« ZurückWeiter »
Automaton Ckess-Player, Kempel's
mentioned, X. 23.
Bartram, John, bis account of a re-
markable Aurora Borealis, VI. 211.
His character, VII.55,88. Some par-
ticulars respecting him, 433. Of the
publication of his " Travels and Obser-
vations," 446. His pension, 534.
Baskerville, John, account of his
printing, VII. 212. Franklin's opin-
ion of his skill, 213.
Bath, Earl of, his Letter to Two Great
Men on the subject of Canada, alluded
to, IV. 1.
Bathing, cold, not injurious, VI. 58.
Bavaria, Electorate of, on establishing
commercial relations between the
United States and the, IX. 526, 543.
Baxter, Andrew, his "Inquiry into
the Nature of the Human Soul," VI.
87. His doctrine examined, 88. Hia
book again referred to, 93.
Beabmarchais,caron De, mentioned,
VIII. 289. His contract for supplies
for the United States, 294. Of his
accounts, 385. His delay in settling
his accounts, IX. 390. His Figaro
mentioned, X. 102. Advance of a
million of livres by the French Gov-
ernment to, 287.
Bea c Most, his Reflexions d'un Etranger
desintiressi, alluded to, VII. 470.
Beccaria, John Baptist, of his work
on electricity, V. 355. Franklin's
view of it, 356. His experiment of
the explosion of water, 393. Paper
by, containing an account of electri-
cal experiments, 505. Notice of hia
work on electricity, VII. 84.
Bkckford, allusion to his bill for pre-
venting bribery at elections, VII. 384.
Beckwith, General, his plan of join-
ing the American army discouraged,
Bedford Party, their hostility to the
Americans, VII. 467.
Bell, his account of the hospitality of
the Daggestans, IV. 06.
Bells, superstitious notion respecting,
during thunder-storms, V. 422.
Belton, Joseph, his contrivance for
destroying Jhe vessels of an enemy,
mentioned, VIII. 185.
Benefits, motives with which they should
be conferred, VII. 74.
Benezet, Anthony, VIII. 16.
Bentinck, Captain, his experiment to
show the efficacy of oil in stilling
waves, VI. 305.
Bp.rgmann, Professor, his remarks on
one of Franklin's electrical experi-
ments, V. 513.
Bernard, Francis, Governor, his of-
ficial communication to the Houses of
Assembly in Massachusetts, IV. 466.
His acknowledgment relative to the
conduct of the Assembly after the re-
peal of the stamp act, 476. His pro-
ceedings in regard to quartering the
troups, 4!)1. Rejection of the petition
for his removal, 493. His conduct as
Governor of Massachusetts, VII. 365.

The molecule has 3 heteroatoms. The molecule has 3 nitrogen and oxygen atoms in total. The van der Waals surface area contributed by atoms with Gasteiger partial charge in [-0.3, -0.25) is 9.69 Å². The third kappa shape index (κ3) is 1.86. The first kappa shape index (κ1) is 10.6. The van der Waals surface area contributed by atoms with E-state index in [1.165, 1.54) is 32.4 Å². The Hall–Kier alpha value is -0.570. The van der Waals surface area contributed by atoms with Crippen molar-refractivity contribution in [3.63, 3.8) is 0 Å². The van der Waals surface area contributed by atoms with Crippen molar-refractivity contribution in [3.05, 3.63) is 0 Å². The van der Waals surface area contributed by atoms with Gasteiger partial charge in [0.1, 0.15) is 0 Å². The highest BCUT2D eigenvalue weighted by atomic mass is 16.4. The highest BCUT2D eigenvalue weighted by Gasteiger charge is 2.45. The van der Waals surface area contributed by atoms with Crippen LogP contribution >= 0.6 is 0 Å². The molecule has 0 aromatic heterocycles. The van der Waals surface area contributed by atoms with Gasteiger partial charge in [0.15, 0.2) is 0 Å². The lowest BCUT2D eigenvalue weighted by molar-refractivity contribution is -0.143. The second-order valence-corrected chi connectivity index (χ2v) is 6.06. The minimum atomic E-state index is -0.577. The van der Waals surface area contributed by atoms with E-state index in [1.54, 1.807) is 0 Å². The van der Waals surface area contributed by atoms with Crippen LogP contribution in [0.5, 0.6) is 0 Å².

His proceeding in regard to a separ-
ation of the eastern townships from
Massachusetts, VIII. 66.
Bkrnuuilm, his suggestion of a mov-
ing power for boats, VI. 478.
BeruStorrr, his communication to
Franklin on the seizure of American
prixes in Norway, VIII. 433.
Sevan, Stlvanus, his bust of William
Penn, VII. 190.
Bible, Proposed New Version of the, II.
Bills of Credit, their convenience and
utility in commerce, 11.266. Of those
issued upon landed security, 268.
Bills of Exchange, American, correction
of erroneous impressions respecting,
Bisoham, William, his complaint of
Franklin's refusing his drafts, VIII.
Bipontine Edition of the classics, men-
tioned, IX. 126.
Birmingham, visit of Franklin to, VII.
Bishops, first consecration of in Ameri-
ca, 11 116. Sketch of the trial of the
seven, for libel, 298. On the appoint-
ment of, for America, VII. 437. Or-
dination of American, X. 109.
Blackbirds, effect of destroying, in New
England, VII. 67.
Black Prince., privateer, exploits of the,
VIII. 3!H), 40-2.
Blackrie's Solvent, a remedy for the
stone, X. 163.
Blacks, plan for improving the condition
of the free, II. 513.
Blacewkll, John, his appointment
and conduct as deputy Governor of
Pennsvlvania, III. 14). Misaddress to
The Assembly, 130. Their reply, 131.
Blomk, complains of an outrage by
American vessels on the coast of Nor-
way, IX. 157.
Blood, remarks on its motion in the
heart, VI. 68. On the circulation of
the, 70. Conjecture as to the cause
of its heat in healthy persons, 97.
Its use in respiration, VIII. 172.
Board of Trade, reasons assigned in
their report, in favor of restraining the
issues of paper money, II. 341. Those
reasons examined, 342. Their agenoy
in regard to the laws of Pennsylvania,
Boats, various modes suggested for
giving motion to, VI. 478.
Vol. x. 62
Body, suggestion of the existence of
imbibing pores in the human, VI. 233.
Boerhaavk, his remark on the danger
of exposure to a draught of air, VI.
Book of Common Prayer, Franklin's
abridgment of the, X. 207.
Books, description of an instrument
for taking them from shelves, VI. 562.
High price of, X. 161.
Boroughs, expediency of disfranchising
the small English, II. 491.
Boscovich, his account of a whirlwind
at Rome, VI. 149.
Boston, proceedings of the town of, in
1772, IV. 381. Vote of the inhabitants
of, relative to disorders, in 1765, 471.
Seizure of a vessel of war and im-
pressment of seamen in, 481. Petition
to the Governor on this subject, 482.
British troops sent to, and quartered
in, 483. Its inhabitants summon a
convention of deputies from the other
towns, 484. Massacre of the 5th of
March, and removal of the troops
from, 486. Address of the House of
Lords to the King relative to proceed*
ings in, 489; and the King s reply.
490. Narrative of the inhabitants of,
respecting the conduct of Governor
Bernard, 491. Arrival of the tea in,
in 1773, 506. Deaths in, by inocula-
tion, VI. 118. Resolutions adopted
in, relative to non-importation sad
manufactures, VII. 371. Their effect
in England, 376, 387. Arrival of for-
eign troops in, 418. Committee of,